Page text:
If you’re looking to switch up your stuffing routine this holiday season, these Wild Rice Stuffing Portobellos offer a winning combination of traditional flavors with a hearty mixture of wild rice and sausage.
It’s a weird phenomenon, but as a Minnesotan, I get random cravings for wild rice, usually in the fall/winter time when soup season hits. I’ve spoken before about Minnesotans’ obsession with wild rice soup. However, today wild rice is starring in a healthier, more Thanksgiving-style dish.
Healthy Thanksgiving dishes are what I need in my life this week as I recover from an epic long weekend in Vegas, which included an out-of-this-world brunch at Giada, two sweet wins for MN football, Willy Wonka slots, singing at the top of my lungs to Boyz II Men, and bonding with a few of my favorite people.
It was almost 60 degrees here when I left for Vegas last week. Today, I’m facing the cold, snowy reality of MN life. Despite the cold, I’m officially in cozy holiday mode and looking forward to an intimate Thanksgiving with my parents up in (even colder) northern Minnesota at the cabin.
I’m especially excited to get in the kitchen and infuse the cabin with the yummy, comforting smells of Thanksgiving dinner. I’m on veggie side dish, stuffing, and dessert duty this year. For the vegetable side, I’ll be doing a simple salad of shaved brussels, bacon, toasted almonds, craisins, parm, and this balsamic vinaigrette. Dessert will obviously be these Pumpkin Pie Cheesecake Bars. For the stuffing, enter these Wild Rice Stuffing Portobellos, a completely Minnesotan take on the traditional Thanksgiving stuffing.
The nutty-flavored wild rice gives this stuffing a texture completely opposite of the bread-soaked version. In addition to the rice, the other two components are browned turkey sausage (any sausage will do) and a quick sauté of onions, garlic, and herbs. All three parts come together into a stuffing for the portobello mushroom caps.
You could, of course, skip the portobello part, but the hearty mushrooms are the perfect serving vessel for this stuffing, and the portobello flavor is a wonderful complement to the sausage and herbs. Plus, you’d miss the best part: the toppings! I sprinkled breadcrumbs, parmesan cheese, and more chopped herbs on top for the ultimate finishing crunch.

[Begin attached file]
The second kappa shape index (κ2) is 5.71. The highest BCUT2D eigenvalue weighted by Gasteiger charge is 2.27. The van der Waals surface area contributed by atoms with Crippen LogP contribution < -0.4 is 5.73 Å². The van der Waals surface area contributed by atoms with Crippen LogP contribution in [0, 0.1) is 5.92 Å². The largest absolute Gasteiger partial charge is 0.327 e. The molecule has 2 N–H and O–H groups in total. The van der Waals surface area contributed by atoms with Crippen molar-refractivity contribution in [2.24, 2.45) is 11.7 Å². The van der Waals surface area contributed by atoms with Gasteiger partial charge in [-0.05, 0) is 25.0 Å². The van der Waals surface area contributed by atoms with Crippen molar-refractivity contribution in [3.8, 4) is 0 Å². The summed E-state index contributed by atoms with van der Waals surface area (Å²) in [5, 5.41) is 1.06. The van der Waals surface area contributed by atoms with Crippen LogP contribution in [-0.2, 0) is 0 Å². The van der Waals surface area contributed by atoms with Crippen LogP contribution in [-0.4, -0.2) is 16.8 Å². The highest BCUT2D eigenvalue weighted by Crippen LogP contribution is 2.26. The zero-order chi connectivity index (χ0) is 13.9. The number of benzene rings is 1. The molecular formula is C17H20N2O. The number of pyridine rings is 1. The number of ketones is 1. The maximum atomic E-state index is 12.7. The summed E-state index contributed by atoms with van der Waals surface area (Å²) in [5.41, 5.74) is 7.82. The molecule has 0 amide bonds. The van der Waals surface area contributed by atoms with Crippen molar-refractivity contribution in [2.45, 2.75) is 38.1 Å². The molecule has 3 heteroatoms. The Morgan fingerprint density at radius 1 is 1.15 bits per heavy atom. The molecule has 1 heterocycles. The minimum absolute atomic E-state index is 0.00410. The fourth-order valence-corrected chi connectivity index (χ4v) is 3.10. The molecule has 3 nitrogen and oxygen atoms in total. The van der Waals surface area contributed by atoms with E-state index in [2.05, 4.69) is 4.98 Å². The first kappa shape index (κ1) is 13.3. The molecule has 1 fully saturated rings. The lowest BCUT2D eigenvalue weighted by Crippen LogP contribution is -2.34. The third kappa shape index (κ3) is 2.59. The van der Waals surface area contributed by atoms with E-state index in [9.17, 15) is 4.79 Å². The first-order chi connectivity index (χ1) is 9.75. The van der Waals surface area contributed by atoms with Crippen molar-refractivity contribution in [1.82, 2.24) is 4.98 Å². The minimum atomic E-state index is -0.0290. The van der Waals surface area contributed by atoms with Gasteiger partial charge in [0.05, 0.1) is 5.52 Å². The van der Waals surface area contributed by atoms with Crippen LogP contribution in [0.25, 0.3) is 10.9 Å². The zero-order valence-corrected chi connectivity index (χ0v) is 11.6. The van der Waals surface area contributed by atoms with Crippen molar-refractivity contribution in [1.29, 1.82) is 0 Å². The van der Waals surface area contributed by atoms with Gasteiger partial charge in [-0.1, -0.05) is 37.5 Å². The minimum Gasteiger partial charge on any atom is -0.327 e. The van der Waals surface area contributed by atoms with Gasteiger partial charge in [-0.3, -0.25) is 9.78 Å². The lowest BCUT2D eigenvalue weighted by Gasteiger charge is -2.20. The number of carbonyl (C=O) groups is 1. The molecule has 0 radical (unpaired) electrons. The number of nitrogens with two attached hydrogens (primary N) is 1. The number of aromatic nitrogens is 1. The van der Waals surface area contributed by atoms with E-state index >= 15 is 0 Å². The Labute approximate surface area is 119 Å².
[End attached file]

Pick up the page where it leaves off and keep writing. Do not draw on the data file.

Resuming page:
It’s about that time to start making my Thanksgiving grocery list. As I sign off before the long holiday weekend, I’d like to send a big THANK YOU your way for trying my recipes, reading, commenting, and supporting this little blog. I wish you and your family a wonderful Thanksgiving!
- 6 large portobello mushroom caps, stems removed
- 1 tablespoon olive oil, divided
- ½ teaspoon salt, divided
- 1 pound raw turkey sausage (or any kind of sausage)
- 1 teaspoon poultry seasoning
- ½ onion, finely chopped
- ⅛ teaspoon pepper
- 2 cloves garlic, minced
- 2 teaspoons chopped fresh sage
- 2 teaspoons chopped fresh thyme
- 2½ cups cooked wild rice
- ¼ cup breadcrumbs
- ¼ cup shredded parmesan cheese
- Fresh chopped herbs like sage, thyme, and parsley
- Precook the mushrooms: Preheat the oven to 375 degrees. Place the mushrooms caps in a large casserole dish. Drizzle with ½ tablespoon olive oil and sprinkle with ¼ teaspoon salt. Bake for 10-15 minutes until slightly tender.
- Prepare the stuffing: Meanwhile, heat the remaining olive oil in a large saucepan over medium-high heat. Once heated, add in the turkey sausage and poultry seasoning. Cook for about 10 minutes or until browned. Remove sausage from the pan and transfer to a plate. Add in the onion and sprinkle with remaining salt and pepper. Cook until softened. Add in the garlic, sage, and thyme. Cook for another minute. Add in the cooked wild rice and sausage, and stir to combine. Taste and add more salt and pepper if needed.
- Bake the mushrooms: Spoon equal portions of the stuffing into the portobello mushroom caps. In a bowl, combine the breadcrumbs, parmesan cheese. Top each stuffed mushroom with the breadcrumb mixture. Bake for 15-20 minutes until the topping is golden brown. Sprinkle with additional fresh herbs.
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